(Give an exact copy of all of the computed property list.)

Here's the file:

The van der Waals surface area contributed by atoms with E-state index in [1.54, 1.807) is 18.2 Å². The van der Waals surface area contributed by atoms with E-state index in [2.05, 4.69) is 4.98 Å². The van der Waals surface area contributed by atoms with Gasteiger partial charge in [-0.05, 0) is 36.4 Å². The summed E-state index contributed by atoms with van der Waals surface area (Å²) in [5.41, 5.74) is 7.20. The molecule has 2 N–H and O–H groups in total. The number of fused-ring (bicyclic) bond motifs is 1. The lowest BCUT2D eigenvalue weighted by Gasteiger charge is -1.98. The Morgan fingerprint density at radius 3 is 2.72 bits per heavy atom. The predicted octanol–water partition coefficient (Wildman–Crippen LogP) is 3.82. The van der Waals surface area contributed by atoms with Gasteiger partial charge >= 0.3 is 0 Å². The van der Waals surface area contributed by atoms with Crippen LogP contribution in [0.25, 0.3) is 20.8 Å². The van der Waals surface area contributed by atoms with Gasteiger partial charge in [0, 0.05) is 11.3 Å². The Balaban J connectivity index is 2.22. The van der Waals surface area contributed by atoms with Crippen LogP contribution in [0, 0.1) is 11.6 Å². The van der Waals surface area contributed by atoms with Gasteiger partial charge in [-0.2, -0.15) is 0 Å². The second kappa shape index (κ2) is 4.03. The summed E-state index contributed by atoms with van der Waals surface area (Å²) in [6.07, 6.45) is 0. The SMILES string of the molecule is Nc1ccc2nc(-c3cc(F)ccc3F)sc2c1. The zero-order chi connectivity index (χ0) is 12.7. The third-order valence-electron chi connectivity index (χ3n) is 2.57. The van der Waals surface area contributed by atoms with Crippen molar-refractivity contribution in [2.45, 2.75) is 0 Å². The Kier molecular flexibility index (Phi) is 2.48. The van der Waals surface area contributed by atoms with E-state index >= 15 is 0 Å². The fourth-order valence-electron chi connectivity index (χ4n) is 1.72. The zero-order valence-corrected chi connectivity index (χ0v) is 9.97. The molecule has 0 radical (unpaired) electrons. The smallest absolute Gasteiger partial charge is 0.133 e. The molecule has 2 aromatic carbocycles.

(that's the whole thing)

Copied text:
The van der Waals surface area contributed by atoms with E-state index in [1.54, 1.807) is 18.2 Å². The van der Waals surface area contributed by atoms with E-state index in [2.05, 4.69) is 4.98 Å². The van der Waals surface area contributed by atoms with Gasteiger partial charge in [-0.05, 0) is 36.4 Å². The summed E-state index contributed by atoms with van der Waals surface area (Å²) in [5.41, 5.74) is 7.20. The molecule has 2 N–H and O–H groups in total. The number of fused-ring (bicyclic) bond motifs is 1. The lowest BCUT2D eigenvalue weighted by Gasteiger charge is -1.98. The Morgan fingerprint density at radius 3 is 2.72 bits per heavy atom. The predicted octanol–water partition coefficient (Wildman–Crippen LogP) is 3.82. The van der Waals surface area contributed by atoms with Gasteiger partial charge >= 0.3 is 0 Å². The van der Waals surface area contributed by atoms with Crippen LogP contribution in [0.25, 0.3) is 20.8 Å². The van der Waals surface area contributed by atoms with Gasteiger partial charge in [0, 0.05) is 11.3 Å². The Balaban J connectivity index is 2.22. The van der Waals surface area contributed by atoms with Crippen LogP contribution in [0, 0.1) is 11.6 Å². The van der Waals surface area contributed by atoms with Gasteiger partial charge in [-0.2, -0.15) is 0 Å². The second kappa shape index (κ2) is 4.03. The summed E-state index contributed by atoms with van der Waals surface area (Å²) in [6.07, 6.45) is 0. The SMILES string of the molecule is Nc1ccc2nc(-c3cc(F)ccc3F)sc2c1. The zero-order chi connectivity index (χ0) is 12.7. The third-order valence-electron chi connectivity index (χ3n) is 2.57. The van der Waals surface area contributed by atoms with Crippen molar-refractivity contribution in [2.45, 2.75) is 0 Å². The Kier molecular flexibility index (Phi) is 2.48. The van der Waals surface area contributed by atoms with E-state index >= 15 is 0 Å². The fourth-order valence-electron chi connectivity index (χ4n) is 1.72. The zero-order valence-corrected chi connectivity index (χ0v) is 9.97. The molecule has 0 radical (unpaired) electrons. The smallest absolute Gasteiger partial charge is 0.133 e. The molecule has 2 aromatic carbocycles.